TSG IntelBrief: Terror Recruitment in the United States
April 21, 2015
Bottom Line Up Front:
• The arrests of six Somali-Americans for attempting to travel to Syria and join the Islamic State shows the power of peer-to-peer extremist recruitment in the so-called age of virtual recruitment
• As in the case of Fredrikstad, Norway, in which at least eight young men left the small town to join the Islamic State in Syria, Minneapolis is seeing a disproportionate number of men seeking to join the terrorist group, an example of how extremist beliefs can take hold in a small social network and feed off one another
• There is likely a logistical or inspirational connection between Minneapolis and San Diego, where the arrests took place; the first two Americans known to have died fighting for the Islamic State in 2014 were from Minneapolis and had spent time in San Diego
• Even accounting for this most recent arrest, the total numbers and percentage of the population who have tried to join the Islamic State from the U.S. are remarkably low and an indication that while the threat is real, it is also manageable.
The arrests of six young Americans of Somali-descent from the Minneapolis area on charges of trying to travel to Syria to join the Islamic State is evidence that the group’s recruitment efforts inside the United States continue to find their target audience. The six men—four of whom were arrested in Minneapolis while the other two were arrested in San Diego—represent the troubling phenomenon in which violent extremist ideology takes hold of a small social network and eats it apart from the inside.
The six men, ranging in age from 19-21, were not the first of their community to try to join the Islamic State. One of their peers, Abdi Nur, managed to make his way to Syria in May 2014, where he exhorted his companions to join him. Previously, Douglas MacArthur McCain became the first American known to have died fighting for the Islamic State. He was from Minneapolis and had spent time in San Diego. A few days after his death in August 2014, there were reports that a second American, Abdirahmaan Muhumed, also of Minneapolis, died fighting with the group. While overall the United States has had a remarkably low number of people attempt or succeed to join the Islamic State, it is clear there is a vulnerable cluster in Minneapolis.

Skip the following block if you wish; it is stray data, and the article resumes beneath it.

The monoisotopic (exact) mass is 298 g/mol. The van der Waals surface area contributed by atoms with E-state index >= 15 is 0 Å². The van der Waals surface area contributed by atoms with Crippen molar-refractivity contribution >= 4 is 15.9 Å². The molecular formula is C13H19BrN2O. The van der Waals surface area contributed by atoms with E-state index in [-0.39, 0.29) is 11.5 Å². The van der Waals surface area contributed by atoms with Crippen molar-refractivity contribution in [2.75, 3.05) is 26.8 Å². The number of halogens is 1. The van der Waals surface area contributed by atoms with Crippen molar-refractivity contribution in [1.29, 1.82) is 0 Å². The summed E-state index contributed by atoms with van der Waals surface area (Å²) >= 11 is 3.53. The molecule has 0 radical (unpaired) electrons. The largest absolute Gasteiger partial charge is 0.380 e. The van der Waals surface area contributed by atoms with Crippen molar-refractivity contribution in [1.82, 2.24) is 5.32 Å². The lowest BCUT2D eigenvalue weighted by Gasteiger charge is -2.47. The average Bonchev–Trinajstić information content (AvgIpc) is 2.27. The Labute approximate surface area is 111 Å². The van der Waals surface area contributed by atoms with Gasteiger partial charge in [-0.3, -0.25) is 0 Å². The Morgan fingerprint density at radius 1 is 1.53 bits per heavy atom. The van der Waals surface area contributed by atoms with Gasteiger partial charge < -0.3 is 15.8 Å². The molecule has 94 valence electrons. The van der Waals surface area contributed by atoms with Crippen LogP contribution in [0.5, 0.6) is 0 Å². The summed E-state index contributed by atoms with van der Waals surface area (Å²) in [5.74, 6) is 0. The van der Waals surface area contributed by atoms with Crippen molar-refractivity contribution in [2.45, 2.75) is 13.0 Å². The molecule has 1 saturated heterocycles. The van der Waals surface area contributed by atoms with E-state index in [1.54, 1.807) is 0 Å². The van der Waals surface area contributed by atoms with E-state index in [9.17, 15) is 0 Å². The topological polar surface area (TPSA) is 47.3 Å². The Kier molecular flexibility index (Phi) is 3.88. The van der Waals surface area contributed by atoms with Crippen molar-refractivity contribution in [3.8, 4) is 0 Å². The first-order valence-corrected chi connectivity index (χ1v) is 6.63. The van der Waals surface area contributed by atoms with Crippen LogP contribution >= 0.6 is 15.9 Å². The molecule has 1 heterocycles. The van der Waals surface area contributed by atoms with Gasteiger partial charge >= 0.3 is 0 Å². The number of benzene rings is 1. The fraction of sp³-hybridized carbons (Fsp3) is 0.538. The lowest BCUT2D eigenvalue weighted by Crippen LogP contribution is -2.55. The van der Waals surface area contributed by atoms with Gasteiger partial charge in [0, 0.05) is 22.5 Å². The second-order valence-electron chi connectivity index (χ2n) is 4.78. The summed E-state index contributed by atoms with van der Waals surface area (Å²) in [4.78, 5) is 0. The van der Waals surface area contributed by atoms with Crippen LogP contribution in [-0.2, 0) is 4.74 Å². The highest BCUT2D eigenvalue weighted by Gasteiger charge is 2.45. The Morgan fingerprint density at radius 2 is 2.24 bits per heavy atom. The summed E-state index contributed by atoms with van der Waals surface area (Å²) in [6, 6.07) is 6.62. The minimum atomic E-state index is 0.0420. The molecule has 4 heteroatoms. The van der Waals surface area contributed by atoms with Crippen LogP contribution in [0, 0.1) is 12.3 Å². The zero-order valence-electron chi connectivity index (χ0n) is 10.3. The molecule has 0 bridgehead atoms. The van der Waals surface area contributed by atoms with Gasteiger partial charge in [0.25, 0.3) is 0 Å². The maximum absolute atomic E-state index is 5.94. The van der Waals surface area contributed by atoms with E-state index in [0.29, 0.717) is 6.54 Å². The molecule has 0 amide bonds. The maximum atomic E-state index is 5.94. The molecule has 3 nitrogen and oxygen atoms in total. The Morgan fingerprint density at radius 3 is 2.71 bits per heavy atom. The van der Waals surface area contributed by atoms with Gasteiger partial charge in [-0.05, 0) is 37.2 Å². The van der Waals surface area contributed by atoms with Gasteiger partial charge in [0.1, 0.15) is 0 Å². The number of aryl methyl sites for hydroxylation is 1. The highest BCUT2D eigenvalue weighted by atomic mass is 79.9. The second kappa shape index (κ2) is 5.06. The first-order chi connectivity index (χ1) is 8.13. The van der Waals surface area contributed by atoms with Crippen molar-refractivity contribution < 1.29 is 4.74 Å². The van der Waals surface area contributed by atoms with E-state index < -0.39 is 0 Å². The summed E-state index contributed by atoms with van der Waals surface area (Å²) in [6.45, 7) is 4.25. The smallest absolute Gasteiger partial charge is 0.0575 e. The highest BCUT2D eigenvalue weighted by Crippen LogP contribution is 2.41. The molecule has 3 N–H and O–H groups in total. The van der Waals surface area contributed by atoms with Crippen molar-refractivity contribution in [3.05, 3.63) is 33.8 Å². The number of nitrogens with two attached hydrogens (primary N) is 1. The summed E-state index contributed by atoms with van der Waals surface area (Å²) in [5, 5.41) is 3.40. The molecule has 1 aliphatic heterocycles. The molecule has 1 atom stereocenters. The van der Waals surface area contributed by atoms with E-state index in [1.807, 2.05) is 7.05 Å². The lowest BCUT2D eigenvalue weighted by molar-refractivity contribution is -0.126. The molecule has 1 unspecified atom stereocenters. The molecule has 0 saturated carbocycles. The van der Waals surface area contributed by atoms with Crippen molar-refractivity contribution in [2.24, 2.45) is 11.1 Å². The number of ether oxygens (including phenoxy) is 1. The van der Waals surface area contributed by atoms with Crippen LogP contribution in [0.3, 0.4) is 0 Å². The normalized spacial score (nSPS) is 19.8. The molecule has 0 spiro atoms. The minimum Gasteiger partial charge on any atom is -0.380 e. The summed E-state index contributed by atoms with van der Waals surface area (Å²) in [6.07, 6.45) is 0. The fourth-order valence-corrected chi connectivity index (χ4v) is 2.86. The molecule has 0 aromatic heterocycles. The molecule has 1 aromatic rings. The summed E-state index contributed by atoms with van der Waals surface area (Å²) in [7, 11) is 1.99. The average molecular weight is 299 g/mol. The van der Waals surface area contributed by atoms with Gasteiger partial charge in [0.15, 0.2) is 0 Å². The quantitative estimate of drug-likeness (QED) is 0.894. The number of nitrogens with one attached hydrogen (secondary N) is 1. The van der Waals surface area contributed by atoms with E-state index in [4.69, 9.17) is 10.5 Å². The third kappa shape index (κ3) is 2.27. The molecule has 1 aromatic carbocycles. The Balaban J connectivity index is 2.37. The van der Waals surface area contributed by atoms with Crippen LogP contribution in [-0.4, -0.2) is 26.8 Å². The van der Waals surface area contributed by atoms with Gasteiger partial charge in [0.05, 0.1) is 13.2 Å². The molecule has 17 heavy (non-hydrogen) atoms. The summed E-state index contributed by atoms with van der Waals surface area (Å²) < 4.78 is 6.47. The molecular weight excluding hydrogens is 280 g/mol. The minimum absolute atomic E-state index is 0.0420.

Minneapolis is not alone in this phenomenon. The relatively small town of Fredrikstad, Norway, has seen at least eight of its residents travel to Syria to join the Islamic State. The young men differed in ethnicity, socio-economic background, and personality. Reports suggest the group was influenced by Abdullah Chaib, who was one of the first of the cluster to leave for Syria. His influence highlights the power of what is called ‘peer-to-peer’ recruitment, the most direct method of radicalization and recruitment, and the most difficult to detect and disrupt. A charismatic individual with a compelling but violent message is a dangerous individual, as seen at the macro-level with Usama bin Ladin and Anwar al-Awlaki, and at the micro-level, in Norway and Minnesota.
For all its social media success, the Islamic State still depends on individuals who can bridge the divide between online sympathies or interest and real-world commitment and action. The skill set of a good Islamic State recruiter is the same as any recruiter or salesperson; the ability to properly assess the motivation of the individual, to create a situation in which you provide the most obvious solution to their problem, and to use the power of personality or rapport to overcome hesitation. Writing witty tweets in support of the Islamic State is certainly worrisome for authorities, but being able to slowly persuade face-to-face a group of friends to sacrifice their lives is the true threat to communities such as Minneapolis and Fredrikstad. With over 20,000 foreign fighters in the Islamic State, there are likely many unknown recruiters helping take people from their computers to the battlefield. Some of the recruiters are entirely online, others in various communities.
Once a small social network has fully bought into the ideology of bin Ladinism, it becomes a single-focus entity, and won’t be easily deterred: the Paris attackers continued on their destructive path after repeated detentions; the Minneapolis cell made multiple attempts to travel abroad despite arousing suspicions. The strongest social bonds are found in the smallest social circles, be it family or friends. Informants are a vital weapon against such as small target, but it’s often hard to penetrate a tight-knit group in which every member feeds off the extremism of the other. Still, what applies to good recruiting by the Islamic State also applies to law enforcement and intelligence services; finding people with access to the groups of interest, determining their true motivation, and helping to fill that motivation. The disruption of cells such as the one in Minneapolis shows the continued need for human intelligence even in an age of social media.
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